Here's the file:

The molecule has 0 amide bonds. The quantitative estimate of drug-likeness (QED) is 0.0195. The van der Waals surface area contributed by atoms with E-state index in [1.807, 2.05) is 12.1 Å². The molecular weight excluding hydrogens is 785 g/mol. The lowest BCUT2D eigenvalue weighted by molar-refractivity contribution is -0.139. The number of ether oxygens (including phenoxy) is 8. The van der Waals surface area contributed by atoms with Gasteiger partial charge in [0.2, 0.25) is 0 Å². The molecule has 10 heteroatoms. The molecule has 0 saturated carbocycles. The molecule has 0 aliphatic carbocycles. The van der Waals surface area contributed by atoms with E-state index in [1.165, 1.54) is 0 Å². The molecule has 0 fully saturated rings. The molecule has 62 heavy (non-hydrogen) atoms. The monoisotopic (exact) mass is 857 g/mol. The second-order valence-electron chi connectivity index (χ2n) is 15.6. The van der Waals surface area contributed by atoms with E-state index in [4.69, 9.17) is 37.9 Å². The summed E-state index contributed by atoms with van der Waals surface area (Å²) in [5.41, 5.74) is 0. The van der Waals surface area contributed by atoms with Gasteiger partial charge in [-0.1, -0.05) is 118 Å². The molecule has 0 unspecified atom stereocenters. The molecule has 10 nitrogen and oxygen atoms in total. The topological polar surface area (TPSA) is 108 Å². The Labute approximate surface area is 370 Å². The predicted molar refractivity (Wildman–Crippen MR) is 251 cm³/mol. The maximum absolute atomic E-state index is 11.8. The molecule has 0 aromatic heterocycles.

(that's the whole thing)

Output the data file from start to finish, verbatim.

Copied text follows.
The molecule has 0 amide bonds. The quantitative estimate of drug-likeness (QED) is 0.0195. The van der Waals surface area contributed by atoms with E-state index in [1.807, 2.05) is 12.1 Å². The molecular weight excluding hydrogens is 785 g/mol. The lowest BCUT2D eigenvalue weighted by molar-refractivity contribution is -0.139. The number of ether oxygens (including phenoxy) is 8. The van der Waals surface area contributed by atoms with Gasteiger partial charge in [0.2, 0.25) is 0 Å². The molecule has 10 heteroatoms. The molecule has 0 saturated carbocycles. The molecule has 0 aliphatic carbocycles. The van der Waals surface area contributed by atoms with E-state index in [1.165, 1.54) is 0 Å². The molecule has 0 fully saturated rings. The molecule has 62 heavy (non-hydrogen) atoms. The monoisotopic (exact) mass is 857 g/mol. The second-order valence-electron chi connectivity index (χ2n) is 15.6. The van der Waals surface area contributed by atoms with E-state index in [4.69, 9.17) is 37.9 Å². The summed E-state index contributed by atoms with van der Waals surface area (Å²) in [5.41, 5.74) is 0. The van der Waals surface area contributed by atoms with Gasteiger partial charge in [-0.1, -0.05) is 118 Å². The molecule has 0 unspecified atom stereocenters. The molecule has 10 nitrogen and oxygen atoms in total. The topological polar surface area (TPSA) is 108 Å². The Labute approximate surface area is 370 Å². The predicted molar refractivity (Wildman–Crippen MR) is 251 cm³/mol. The maximum absolute atomic E-state index is 11.8. The molecule has 0 aromatic heterocycles.